With so many ways to poison a marriage, some might ask – is the institution even worth it? Fileta insists that it is. In another piece entitled 5 Reasons Why Marriage is Still an Amazing Idea, she writes:
As a woman of faith, I realize that my marriage is not just about me. It’s so much bigger than me, and so much bigger than my husband. In marriage, you have the opportunity to learn so much about life, love, and God. There is a reason that God uses the analogy of marriage to describe his love for his people. It’s because in marriage we get a glimpse of a love that’s far bigger than us. Our deep love for one another reflects a universal need for love, for commitment, and for something and Someone greater than ourselves. Through marital love, we get a tiny glimpse of the great and unconditional love of God. Not only so, but my marriage is bigger than me because it impacts the world around me. There are many lives that are impacted by this one commitment between two people, most significantly the lives of our two precious children. At this stage of their lives, our marriage is the ONLY definition they get to see of love. Not only do we owe it to ourselves to live a life worthy of love, but we owe it to them. We owe it to them because how we reflect the giving and receiving of love, will impact generations to come.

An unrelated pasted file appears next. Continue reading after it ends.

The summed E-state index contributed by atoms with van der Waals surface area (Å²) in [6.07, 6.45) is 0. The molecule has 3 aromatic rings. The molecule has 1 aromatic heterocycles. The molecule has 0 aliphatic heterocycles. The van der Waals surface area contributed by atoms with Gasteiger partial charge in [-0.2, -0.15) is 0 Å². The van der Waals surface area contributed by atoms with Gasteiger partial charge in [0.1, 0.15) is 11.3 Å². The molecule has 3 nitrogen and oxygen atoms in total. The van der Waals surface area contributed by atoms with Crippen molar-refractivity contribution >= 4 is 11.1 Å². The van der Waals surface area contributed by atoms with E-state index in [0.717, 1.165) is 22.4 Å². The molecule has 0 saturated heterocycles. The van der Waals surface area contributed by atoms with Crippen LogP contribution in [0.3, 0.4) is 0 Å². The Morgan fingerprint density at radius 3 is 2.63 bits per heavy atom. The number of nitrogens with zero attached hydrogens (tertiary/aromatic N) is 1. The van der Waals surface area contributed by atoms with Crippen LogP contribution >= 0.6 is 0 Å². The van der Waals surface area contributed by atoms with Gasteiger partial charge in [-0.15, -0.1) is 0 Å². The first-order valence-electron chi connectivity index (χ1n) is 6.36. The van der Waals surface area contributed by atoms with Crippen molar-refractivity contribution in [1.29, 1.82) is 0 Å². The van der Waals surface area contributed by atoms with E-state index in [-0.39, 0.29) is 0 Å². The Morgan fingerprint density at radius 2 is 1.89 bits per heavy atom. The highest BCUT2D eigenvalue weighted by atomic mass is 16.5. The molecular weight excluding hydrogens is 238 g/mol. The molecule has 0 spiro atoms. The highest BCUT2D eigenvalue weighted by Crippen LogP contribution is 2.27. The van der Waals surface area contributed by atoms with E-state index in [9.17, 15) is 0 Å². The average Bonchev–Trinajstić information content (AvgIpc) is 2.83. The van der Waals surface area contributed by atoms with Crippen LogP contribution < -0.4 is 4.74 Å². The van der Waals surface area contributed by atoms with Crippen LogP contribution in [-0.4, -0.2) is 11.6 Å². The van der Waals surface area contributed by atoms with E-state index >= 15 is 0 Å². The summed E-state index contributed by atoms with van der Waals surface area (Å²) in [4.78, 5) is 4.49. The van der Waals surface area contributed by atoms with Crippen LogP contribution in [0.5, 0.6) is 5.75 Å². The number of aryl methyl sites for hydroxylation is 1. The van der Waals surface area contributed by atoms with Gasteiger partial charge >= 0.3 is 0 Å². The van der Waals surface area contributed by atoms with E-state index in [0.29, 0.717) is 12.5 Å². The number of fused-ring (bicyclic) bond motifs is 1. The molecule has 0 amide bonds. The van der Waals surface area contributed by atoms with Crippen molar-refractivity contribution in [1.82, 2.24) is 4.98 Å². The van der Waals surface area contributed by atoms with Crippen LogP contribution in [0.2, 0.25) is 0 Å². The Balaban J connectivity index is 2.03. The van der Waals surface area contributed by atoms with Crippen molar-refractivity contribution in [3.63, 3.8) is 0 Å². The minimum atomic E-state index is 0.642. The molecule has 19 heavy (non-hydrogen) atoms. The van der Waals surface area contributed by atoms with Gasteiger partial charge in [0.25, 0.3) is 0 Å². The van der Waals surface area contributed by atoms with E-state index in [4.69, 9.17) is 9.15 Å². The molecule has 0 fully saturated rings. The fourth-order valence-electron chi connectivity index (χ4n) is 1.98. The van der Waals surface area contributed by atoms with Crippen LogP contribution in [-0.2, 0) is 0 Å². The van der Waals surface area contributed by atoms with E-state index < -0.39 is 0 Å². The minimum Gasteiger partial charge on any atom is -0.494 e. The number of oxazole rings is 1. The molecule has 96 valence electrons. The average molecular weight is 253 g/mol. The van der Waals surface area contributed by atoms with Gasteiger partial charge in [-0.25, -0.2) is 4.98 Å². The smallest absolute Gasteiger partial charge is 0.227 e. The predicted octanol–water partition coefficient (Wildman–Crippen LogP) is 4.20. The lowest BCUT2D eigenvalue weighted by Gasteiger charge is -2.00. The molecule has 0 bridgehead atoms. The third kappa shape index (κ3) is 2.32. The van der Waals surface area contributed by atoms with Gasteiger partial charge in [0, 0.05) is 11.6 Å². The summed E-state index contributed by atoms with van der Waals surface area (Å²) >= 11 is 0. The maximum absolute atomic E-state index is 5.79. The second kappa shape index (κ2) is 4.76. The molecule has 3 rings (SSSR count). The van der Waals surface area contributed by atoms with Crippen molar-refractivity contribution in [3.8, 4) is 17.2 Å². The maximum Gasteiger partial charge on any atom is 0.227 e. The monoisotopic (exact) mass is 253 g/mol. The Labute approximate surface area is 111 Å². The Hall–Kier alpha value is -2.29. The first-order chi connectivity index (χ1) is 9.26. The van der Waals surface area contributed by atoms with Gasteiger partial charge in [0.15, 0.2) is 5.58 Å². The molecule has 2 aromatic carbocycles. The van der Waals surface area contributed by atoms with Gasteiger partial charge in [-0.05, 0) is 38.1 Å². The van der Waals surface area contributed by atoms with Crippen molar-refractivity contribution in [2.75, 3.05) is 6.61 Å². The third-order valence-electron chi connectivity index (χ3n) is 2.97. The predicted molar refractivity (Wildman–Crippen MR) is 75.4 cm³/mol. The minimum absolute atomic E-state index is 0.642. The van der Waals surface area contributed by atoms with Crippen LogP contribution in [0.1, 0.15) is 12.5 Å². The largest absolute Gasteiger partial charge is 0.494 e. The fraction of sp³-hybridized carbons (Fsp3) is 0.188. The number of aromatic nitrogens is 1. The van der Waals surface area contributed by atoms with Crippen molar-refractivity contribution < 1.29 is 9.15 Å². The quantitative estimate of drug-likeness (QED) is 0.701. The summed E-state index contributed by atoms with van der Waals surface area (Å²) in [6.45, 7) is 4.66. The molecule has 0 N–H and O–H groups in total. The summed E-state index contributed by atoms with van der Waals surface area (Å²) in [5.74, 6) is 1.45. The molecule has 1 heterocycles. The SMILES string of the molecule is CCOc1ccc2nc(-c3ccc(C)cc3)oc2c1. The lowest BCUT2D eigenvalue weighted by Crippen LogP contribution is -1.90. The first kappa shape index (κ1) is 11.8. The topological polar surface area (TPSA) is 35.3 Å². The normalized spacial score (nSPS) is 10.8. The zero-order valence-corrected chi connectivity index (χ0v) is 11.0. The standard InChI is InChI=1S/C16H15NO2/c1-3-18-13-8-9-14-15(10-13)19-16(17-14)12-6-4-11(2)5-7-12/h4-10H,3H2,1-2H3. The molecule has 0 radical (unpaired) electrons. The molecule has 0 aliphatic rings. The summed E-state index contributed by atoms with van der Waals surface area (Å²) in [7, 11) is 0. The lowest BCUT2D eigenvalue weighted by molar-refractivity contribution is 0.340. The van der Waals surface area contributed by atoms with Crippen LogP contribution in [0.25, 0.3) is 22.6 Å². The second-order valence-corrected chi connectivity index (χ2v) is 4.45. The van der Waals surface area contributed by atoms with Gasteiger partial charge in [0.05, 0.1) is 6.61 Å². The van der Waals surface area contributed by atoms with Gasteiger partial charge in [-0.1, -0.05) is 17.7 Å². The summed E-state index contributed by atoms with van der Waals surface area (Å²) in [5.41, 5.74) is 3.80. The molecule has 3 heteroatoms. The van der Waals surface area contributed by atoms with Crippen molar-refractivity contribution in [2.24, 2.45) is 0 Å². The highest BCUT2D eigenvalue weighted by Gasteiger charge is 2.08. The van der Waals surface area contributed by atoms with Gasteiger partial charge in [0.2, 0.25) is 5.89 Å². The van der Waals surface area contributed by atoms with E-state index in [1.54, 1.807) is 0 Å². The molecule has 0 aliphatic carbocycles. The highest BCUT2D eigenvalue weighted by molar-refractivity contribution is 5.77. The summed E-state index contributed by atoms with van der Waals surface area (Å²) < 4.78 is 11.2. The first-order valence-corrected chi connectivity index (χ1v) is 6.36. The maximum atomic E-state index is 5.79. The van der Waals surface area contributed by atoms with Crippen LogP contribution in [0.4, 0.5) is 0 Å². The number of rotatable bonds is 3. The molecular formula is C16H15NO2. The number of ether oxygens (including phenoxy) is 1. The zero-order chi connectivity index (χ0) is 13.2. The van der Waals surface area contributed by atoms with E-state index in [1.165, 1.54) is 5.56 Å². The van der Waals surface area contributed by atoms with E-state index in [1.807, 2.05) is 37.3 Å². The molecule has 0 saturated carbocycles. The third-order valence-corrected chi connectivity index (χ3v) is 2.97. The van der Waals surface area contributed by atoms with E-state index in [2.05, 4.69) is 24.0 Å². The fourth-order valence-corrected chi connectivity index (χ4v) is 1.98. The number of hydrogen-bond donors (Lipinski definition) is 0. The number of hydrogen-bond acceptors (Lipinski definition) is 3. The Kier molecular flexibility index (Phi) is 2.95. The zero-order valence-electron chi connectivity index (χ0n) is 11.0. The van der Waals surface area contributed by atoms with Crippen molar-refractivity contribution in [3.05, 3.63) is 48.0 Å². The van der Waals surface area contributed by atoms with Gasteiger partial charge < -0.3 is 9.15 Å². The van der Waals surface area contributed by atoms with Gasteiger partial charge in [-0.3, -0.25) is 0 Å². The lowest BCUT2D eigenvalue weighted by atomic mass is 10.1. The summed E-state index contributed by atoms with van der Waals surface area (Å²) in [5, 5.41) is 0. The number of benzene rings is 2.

Marriage is beautiful. Marriage is sacred. And marriage is totally worth it. For this reason, no matter what obstacles come my way, I choose to handle marriage, and if at all possible- so should you. I have hope that this generation will catch a glimpse of the blessings and joys of marriage.
Debbie Holloway is the Family Life Editor at Crosswalk.com
Publication date: May 13, 2015